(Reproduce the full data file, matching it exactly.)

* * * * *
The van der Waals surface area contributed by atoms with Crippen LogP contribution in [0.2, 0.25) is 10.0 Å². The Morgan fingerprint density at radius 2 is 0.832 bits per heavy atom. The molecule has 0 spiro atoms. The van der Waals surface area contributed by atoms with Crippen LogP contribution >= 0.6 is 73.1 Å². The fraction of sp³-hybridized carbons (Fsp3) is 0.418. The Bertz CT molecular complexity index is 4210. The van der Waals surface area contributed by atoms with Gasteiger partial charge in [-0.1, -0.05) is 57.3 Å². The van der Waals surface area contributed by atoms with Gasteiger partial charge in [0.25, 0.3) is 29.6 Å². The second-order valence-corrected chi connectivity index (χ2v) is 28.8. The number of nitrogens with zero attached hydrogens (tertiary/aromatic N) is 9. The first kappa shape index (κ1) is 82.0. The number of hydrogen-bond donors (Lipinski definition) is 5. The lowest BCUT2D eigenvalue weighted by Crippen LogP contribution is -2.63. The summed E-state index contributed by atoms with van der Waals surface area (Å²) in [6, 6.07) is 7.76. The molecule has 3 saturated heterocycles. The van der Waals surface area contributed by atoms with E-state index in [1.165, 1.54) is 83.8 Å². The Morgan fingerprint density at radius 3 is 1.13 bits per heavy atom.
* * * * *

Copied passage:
The van der Waals surface area contributed by atoms with Crippen LogP contribution in [0.2, 0.25) is 10.0 Å². The Morgan fingerprint density at radius 2 is 0.832 bits per heavy atom. The molecule has 0 spiro atoms. The van der Waals surface area contributed by atoms with Crippen LogP contribution >= 0.6 is 73.1 Å². The fraction of sp³-hybridized carbons (Fsp3) is 0.418. The Bertz CT molecular complexity index is 4210. The van der Waals surface area contributed by atoms with Gasteiger partial charge in [-0.1, -0.05) is 57.3 Å². The van der Waals surface area contributed by atoms with Gasteiger partial charge in [0.25, 0.3) is 29.6 Å². The second-order valence-corrected chi connectivity index (χ2v) is 28.8. The number of nitrogens with zero attached hydrogens (tertiary/aromatic N) is 9. The first kappa shape index (κ1) is 82.0. The number of hydrogen-bond donors (Lipinski definition) is 5. The lowest BCUT2D eigenvalue weighted by Crippen LogP contribution is -2.63. The summed E-state index contributed by atoms with van der Waals surface area (Å²) in [6, 6.07) is 7.76. The molecule has 3 saturated heterocycles. The van der Waals surface area contributed by atoms with E-state index in [1.165, 1.54) is 83.8 Å². The Morgan fingerprint density at radius 3 is 1.13 bits per heavy atom.